Peace to you and your family, and above all advice, follow your heart.

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Wow, amazing post, Melanie! I learned a lot.

Originally Posted by mel_musing

yet I have a period and have sired a child and identify as female.


Dear Melanie,
Thanks for sharing your story. I just have one tiny question-----do you mean that you gave birth to a child, or that you impregnated a woman? Because the word "sired" means "fathered."

PS. Please forgive my ignorance. Maybe you really do mean "sired," as in "fathered." But given the rest of that phrase......periods, identify as female, I was confused about the "sired" part. But maybe that's just part of what I don't understand about intersexuality.
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I wanted to post although it's a while since you first posted. I have a 3 1/2 year old with coronal hypospadias and am also the vice-president of the Hypospadias and Epispadias Association. The website is . Hypospadias is really a complex issue that needs a lot of care when addressing it. It sounds as if your son is male. There is a difference between intersex and a boy with severe hypospadias although the reason your son developed hypospadias could be because he does not recieve the male hormones the way a typical boy does and those hormones also make a child feel or behave more masculine or he may have developed the hypo from environmental or other genetic reasons.
The reason surgery is recommended at a younger age is because the body heals much better and there are less complications. Unlike a circumcision,pain is managed well. When a male is older they get more and larger erections and surgeries can come undone or have more problems because of that.
The most impotant thing is that you find a very experienced surgeon. Severe hypospadias is a very complicated surgery. Where are you located?
Most people I know have their sons' severe hypo corrected although I have a friend who has not and could put you in contact with her if you want. Since our son wouldn't have functional problems and would just have to aim a bit higher to pee, we decided against surgery although most surgeons think all hypo needs correcting.
I wrote in to Mothering asking them to do a story on hypospadias but they don't think it's common enough. I tend to disagree.It is the most common birth defect in boys and occurs in every 125 male births. Most of these parents aren't getting the information they need to raise emotionally healthy boys.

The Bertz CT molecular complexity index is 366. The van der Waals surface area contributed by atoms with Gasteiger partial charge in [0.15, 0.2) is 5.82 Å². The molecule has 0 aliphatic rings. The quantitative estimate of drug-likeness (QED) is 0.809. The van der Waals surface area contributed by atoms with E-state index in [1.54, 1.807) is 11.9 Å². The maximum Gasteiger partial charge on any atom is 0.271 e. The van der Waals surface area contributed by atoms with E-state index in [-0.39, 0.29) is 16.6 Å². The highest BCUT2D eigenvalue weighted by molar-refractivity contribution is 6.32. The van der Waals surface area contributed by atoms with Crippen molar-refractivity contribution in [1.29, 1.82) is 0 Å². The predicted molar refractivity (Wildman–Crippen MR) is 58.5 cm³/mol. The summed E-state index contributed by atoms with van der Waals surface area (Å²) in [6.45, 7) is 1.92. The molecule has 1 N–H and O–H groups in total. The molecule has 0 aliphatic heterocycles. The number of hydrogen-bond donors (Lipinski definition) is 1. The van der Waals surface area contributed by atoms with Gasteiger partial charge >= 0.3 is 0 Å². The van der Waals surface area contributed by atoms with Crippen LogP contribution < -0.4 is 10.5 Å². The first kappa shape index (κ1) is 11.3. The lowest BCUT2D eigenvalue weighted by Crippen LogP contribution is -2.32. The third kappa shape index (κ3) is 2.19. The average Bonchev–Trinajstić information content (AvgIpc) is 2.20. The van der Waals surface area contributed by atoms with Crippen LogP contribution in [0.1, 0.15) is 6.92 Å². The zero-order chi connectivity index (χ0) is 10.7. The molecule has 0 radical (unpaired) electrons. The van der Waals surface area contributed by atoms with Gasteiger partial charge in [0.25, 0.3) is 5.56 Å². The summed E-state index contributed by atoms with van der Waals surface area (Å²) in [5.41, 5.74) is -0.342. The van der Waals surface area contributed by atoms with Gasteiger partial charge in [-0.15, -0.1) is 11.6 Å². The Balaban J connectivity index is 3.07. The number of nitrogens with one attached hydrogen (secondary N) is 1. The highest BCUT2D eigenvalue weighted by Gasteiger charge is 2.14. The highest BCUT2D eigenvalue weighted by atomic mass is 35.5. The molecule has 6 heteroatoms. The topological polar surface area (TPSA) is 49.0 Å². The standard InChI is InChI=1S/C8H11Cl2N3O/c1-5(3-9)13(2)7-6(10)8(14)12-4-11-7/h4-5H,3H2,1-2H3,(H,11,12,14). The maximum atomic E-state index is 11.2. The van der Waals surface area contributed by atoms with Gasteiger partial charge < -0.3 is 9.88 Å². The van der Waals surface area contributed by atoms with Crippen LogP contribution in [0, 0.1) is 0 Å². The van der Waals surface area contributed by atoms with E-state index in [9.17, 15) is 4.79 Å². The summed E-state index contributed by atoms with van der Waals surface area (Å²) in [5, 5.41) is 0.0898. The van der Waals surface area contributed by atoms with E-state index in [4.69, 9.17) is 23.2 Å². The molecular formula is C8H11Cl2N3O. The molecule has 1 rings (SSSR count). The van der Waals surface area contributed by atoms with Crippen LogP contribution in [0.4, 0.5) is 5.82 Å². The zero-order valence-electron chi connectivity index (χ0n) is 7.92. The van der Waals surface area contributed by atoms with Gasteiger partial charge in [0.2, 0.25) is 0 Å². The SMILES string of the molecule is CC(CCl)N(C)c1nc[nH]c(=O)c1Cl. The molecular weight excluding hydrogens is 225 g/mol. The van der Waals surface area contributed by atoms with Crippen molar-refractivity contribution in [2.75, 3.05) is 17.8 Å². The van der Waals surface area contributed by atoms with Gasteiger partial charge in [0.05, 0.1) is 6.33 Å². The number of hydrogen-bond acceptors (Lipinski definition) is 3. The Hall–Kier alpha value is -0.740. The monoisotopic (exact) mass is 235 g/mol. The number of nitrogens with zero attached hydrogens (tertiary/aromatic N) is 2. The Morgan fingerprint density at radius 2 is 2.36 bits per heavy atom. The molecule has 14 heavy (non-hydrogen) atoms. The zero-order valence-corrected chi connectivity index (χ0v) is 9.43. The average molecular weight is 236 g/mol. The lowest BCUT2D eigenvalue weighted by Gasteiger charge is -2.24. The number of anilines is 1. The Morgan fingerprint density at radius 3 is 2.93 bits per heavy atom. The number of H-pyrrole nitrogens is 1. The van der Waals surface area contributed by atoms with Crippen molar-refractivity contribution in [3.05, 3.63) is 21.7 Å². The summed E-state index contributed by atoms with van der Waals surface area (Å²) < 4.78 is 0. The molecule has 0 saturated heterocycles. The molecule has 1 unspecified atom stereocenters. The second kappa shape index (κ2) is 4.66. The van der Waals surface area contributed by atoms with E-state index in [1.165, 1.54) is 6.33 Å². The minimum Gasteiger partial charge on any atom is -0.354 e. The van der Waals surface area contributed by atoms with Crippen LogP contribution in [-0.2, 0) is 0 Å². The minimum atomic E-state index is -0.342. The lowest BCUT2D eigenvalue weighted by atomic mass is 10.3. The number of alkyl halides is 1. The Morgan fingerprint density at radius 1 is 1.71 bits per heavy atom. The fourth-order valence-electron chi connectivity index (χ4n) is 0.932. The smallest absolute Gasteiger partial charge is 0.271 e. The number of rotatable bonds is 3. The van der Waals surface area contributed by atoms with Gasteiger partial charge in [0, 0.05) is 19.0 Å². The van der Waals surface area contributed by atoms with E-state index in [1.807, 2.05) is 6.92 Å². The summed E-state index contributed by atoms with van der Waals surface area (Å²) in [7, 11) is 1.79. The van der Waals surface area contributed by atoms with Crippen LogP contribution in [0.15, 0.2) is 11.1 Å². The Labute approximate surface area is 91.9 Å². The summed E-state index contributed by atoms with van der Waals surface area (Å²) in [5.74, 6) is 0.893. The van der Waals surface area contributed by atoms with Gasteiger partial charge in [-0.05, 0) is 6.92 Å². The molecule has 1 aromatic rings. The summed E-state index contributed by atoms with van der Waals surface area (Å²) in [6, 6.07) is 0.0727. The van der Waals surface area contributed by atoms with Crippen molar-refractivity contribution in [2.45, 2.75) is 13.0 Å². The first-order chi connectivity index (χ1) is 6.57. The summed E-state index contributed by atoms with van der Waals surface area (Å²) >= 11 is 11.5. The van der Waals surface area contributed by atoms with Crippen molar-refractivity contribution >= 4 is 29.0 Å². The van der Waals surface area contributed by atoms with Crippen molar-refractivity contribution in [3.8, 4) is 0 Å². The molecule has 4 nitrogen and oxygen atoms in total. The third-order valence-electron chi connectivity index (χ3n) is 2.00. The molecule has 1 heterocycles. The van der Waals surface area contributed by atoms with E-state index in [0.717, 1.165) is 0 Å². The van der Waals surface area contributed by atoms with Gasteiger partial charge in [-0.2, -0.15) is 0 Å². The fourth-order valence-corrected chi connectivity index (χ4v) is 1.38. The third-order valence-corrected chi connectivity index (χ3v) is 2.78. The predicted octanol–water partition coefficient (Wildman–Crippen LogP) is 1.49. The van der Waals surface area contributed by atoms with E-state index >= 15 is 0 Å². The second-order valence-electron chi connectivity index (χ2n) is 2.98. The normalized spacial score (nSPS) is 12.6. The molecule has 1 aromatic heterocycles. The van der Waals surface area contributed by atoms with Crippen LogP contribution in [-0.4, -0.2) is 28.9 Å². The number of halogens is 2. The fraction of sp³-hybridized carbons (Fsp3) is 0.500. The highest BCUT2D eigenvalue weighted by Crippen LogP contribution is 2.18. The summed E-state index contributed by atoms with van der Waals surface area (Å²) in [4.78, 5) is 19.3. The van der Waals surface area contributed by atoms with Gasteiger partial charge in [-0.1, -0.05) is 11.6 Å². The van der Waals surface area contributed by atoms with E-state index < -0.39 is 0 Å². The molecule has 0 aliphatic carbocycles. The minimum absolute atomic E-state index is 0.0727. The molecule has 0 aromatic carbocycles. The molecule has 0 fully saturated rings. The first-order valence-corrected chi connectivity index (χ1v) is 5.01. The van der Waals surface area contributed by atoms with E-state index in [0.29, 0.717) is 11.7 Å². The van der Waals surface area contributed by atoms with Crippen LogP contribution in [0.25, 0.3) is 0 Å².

Please contact me if you need help with anything.
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The definition is correct. I am the "father" of our child though I am not 100% male.

Physically, I am a mix of the sexes, my genitals bear signs of possible surgery, but I have no memory of them, otherwise they are configured as male currently. I have small breasts, wide hips, and facial hair with a pronounced brow. I don't actually look strange or misshapen, more androgyne. I identify, and always have, as female but my current legal status is male.

Some people's gonads are undifferentiated or poorly differentiated, sometimes referred to as ovatestes, or one may have developed as an ovary, the other as a testicle. Not having had a biopsy (OUCH!) yet, I'm not sure how mine are configured, but I produce moderate amounts of estrogen and testosterone, and *very* few sperm, as in only a couple of hundred per ejaculate, and not all of them are correctly formed or moving.

I have also had a monthly and regular menses. The MRI I had done showed some odd configurations in my pelvis - mal-formed tissues between the urethra and rectum and underneath the bladder. Again, without a biopsy, the nature of the tissue isn't known. My mother claims she doesn't remember anything about what the doctors may have said after my birth (though she can remember the name of the woman and her child in the next bed), and my father didn't do hospitals. The hospital's records are all destroyed after 10 years as part of its policies, and my birth doctor (Dr. Polite - what a great name!) has passed some time ago. I sometimes wish I had more to go on so that I could be ready with a definite "this is what happened to me" explanation when people question me. I probably could go through a battery of tests, but would rather have insurance pay for some of it - they do not cover "transgender" tests, medication, or anything related to conditions that are not documented birth defects. So without documentation, I'm left to prove it myself.

I hope this clears some of your confusion up, I'm still trying to uncover the whole truth, myself.
With so many people born this way, you'd think that the issue would be more public. It's more common than Downs Syndrome, but virtually uncovered in any parenting classes, books, or web sites. Let me know if you have any more questions.

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Thank you for your explanation!